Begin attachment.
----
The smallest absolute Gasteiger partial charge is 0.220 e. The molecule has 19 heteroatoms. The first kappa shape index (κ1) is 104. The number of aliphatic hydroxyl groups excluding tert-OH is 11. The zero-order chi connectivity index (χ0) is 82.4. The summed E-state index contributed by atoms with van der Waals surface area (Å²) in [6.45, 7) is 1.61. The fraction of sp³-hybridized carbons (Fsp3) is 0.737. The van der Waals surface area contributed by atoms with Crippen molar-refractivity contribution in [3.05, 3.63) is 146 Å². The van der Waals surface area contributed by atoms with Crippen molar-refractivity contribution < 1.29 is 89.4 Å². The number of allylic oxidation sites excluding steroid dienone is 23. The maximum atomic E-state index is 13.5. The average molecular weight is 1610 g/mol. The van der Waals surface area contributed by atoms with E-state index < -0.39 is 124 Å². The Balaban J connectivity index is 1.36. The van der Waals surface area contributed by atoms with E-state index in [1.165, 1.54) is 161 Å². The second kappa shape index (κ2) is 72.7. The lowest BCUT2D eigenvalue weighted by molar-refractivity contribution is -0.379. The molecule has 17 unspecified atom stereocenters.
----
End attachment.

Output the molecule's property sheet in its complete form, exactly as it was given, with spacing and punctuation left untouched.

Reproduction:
The smallest absolute Gasteiger partial charge is 0.220 e. The molecule has 19 heteroatoms. The first kappa shape index (κ1) is 104. The number of aliphatic hydroxyl groups excluding tert-OH is 11. The zero-order chi connectivity index (χ0) is 82.4. The summed E-state index contributed by atoms with van der Waals surface area (Å²) in [6.45, 7) is 1.61. The fraction of sp³-hybridized carbons (Fsp3) is 0.737. The van der Waals surface area contributed by atoms with Crippen molar-refractivity contribution in [3.05, 3.63) is 146 Å². The van der Waals surface area contributed by atoms with Crippen molar-refractivity contribution < 1.29 is 89.4 Å². The number of allylic oxidation sites excluding steroid dienone is 23. The maximum atomic E-state index is 13.5. The average molecular weight is 1610 g/mol. The van der Waals surface area contributed by atoms with E-state index < -0.39 is 124 Å². The Balaban J connectivity index is 1.36. The van der Waals surface area contributed by atoms with E-state index in [1.165, 1.54) is 161 Å². The second kappa shape index (κ2) is 72.7. The lowest BCUT2D eigenvalue weighted by molar-refractivity contribution is -0.379. The molecule has 17 unspecified atom stereocenters.